Alwaght- Nearly two months after the resignation of Lebanese Prime Minister from his post that caused administration vacuum in the already crisis-hit country, the parliament on Thursday agreed to name Hassam Diab for the post. The designation comes as, over the past week, rejuvenated protests erupted in the country, leading to night-time clashes between the demonstrators and the security forces.
Alwaght has talked to Mosaib Naeimi, an expert on the Lebanese affairs, asking him about the aspects and implications of this designation.
Asked why Hariri, who after resignation had a big chance to get the post again and form a new government, dropped a potential bid, Mr Naeimi said that the Lebanese protests started against the ruling elites’ corruption and Hariri’s friends and allies were among those under corruption charges. Hariri made some proposals to address the demands but was rejected. He saw it better to step aside from any new bid to at least meet part of the popular demands. Since the beginning, the lawmakers, understanding that bringing him back to the post will not fix the situation, raised pessimism about a new cabinet headed again by Hariri. The president after negotiations with majority bloc named a new PM.
“The conditions were not prepared for Hariri and a majority of the protests pointed their fingers of blame on Hariri as a member of the wealthy class accused of abuse of power and public money and of corruption. So, the parliament does not want to risk its life by naming Hariri for the position.”
Naeimi confirmed comments that Hariri resigned because he wanted to impose a technocratic government on the rival camp March 8 Alliance and the president because he thought that the parliament could not form the government without him. When Michael Aoun became president, Hariri stipulated that he accepts the PM post only if he was given assurances that he will stay in his position until the end of Aoun’s term. But the recent developments transformed the past conditions. The idea of a technocratic government by Harari was impossible since the beginning because Hariri himself is not a technocrat. If there should be a technocratic government, its head should have special expertise, like an economic theorist or an economist. Among those regarded, Diab is closest to this consideration.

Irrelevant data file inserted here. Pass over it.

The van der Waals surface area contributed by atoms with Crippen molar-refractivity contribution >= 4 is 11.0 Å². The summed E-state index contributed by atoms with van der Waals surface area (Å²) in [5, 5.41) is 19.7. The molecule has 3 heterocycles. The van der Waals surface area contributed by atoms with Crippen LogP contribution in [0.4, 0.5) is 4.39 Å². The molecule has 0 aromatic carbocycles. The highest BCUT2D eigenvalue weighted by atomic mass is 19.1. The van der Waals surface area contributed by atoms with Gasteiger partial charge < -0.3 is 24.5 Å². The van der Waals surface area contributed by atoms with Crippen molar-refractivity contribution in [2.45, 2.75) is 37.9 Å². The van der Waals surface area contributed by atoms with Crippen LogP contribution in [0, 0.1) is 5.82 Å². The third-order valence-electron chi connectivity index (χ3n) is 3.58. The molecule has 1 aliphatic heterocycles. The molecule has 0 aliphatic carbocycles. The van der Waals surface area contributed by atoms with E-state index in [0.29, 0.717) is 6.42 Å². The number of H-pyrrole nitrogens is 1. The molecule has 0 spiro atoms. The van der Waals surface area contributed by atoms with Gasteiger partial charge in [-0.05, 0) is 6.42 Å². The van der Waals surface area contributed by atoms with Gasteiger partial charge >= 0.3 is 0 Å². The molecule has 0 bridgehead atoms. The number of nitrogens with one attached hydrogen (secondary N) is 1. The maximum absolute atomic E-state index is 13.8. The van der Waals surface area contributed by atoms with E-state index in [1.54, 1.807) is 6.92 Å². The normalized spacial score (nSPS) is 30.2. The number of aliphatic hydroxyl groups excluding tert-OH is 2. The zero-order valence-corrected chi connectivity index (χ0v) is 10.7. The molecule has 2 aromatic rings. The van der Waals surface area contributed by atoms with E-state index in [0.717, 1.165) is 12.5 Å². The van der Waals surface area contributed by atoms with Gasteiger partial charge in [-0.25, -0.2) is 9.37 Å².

“After consultations with his allies, he found it wise to at least for a term abandon the post and then return when the circumstances are proper. So, stepping down from candidacy was the advice of his fellow party members. In a statement, Hariri told his supporters who asked him to return that he will not head the new government. The conditions were not prepared for Hariri and all agreed that next term goes without him.”
Mr Naeimi was asked for a comment on the possibility of the formation of a Diab-led government. He said that the cabinet formation process in Lebanon is the traditional with its specific features, namely it should be half Muslim and half Christian. The Shiites, Sunnis, and Christians should have equal members in the cabinet. To launch the process, the PM should consult the parliamentary blocs to get the vote of confidence for his cabinet.
To form a government, the past formula will be followed with the difference being that the blocs, groups, and religious groups will be asked to name representatives from people of expertise and technocrats. In the past, the figure named for the post did not need to have expertise as a precondition for the position. But now specialized people are required to be named.
“Diab suggested that the protestors name three ministers for labor, energy, and economy ministries. If this takes place, it will mark a momentous change and will take from the shares of the three main groups. If the people-named ministers fail to make a difference in their areas of expertise, the protestors will lose the pretext to demonstrate. So, these two changes are observable in the new cabinet. In other cases, the past path will be followed, unless the constitution undergoes reforms.”
Mr Naeimi was asked for comment on the role of Hezbollah, as a heavyweight player in Lebanese politics, in picking Diab for the office.
“Hezbollah was ok with all options. The movement asserted that a technocratic government is possible with any option, including Hariri. Hezbollah offered to Hariri to form a technocratic government. Some, attempting to block a new cabinet formation, accuse Diab of being Hezbollah man. But he got his Ph.D. from the American University of Beirut. He was a professor of American universities and minister of education in March 14 Alliance-led government. Hezbollah is for anybody who can get the majority, form government, and get the country out of the current crisis.”
Answering a question about how optimistic the Lebanese could be about formation of new government by Diab in the crisis-hit country to get the economy on the right track and cut the foreign hands, Mr Naeimi said that since the moment Diab was named the Americans started their moves against the Arab country threatening that the sanctions will remain in place if Washington’s demands are not realized. Diab’s sapience here is a crucial factor.
“When we talk about the home crisis, we can say that Diab is a person who has no negative marks in his political record. He has introduced himself as an academic and promised to lead the country academically. He also is opposed to political dealings. Furthermore, his naming was welcomed by the Shiites, Sunnis, Christians, and even the Druze ethno-religious minority, which means considerable support for Diab. Even those who opposed him vowed that if he gets the majority vote, they will throw their weight behind him. So, he is expected to gain the support of at least 100 members of parliament from a total of 128. If a government with such sizable support is formed, it will play a crucial role in getting the country out of the current crisis.”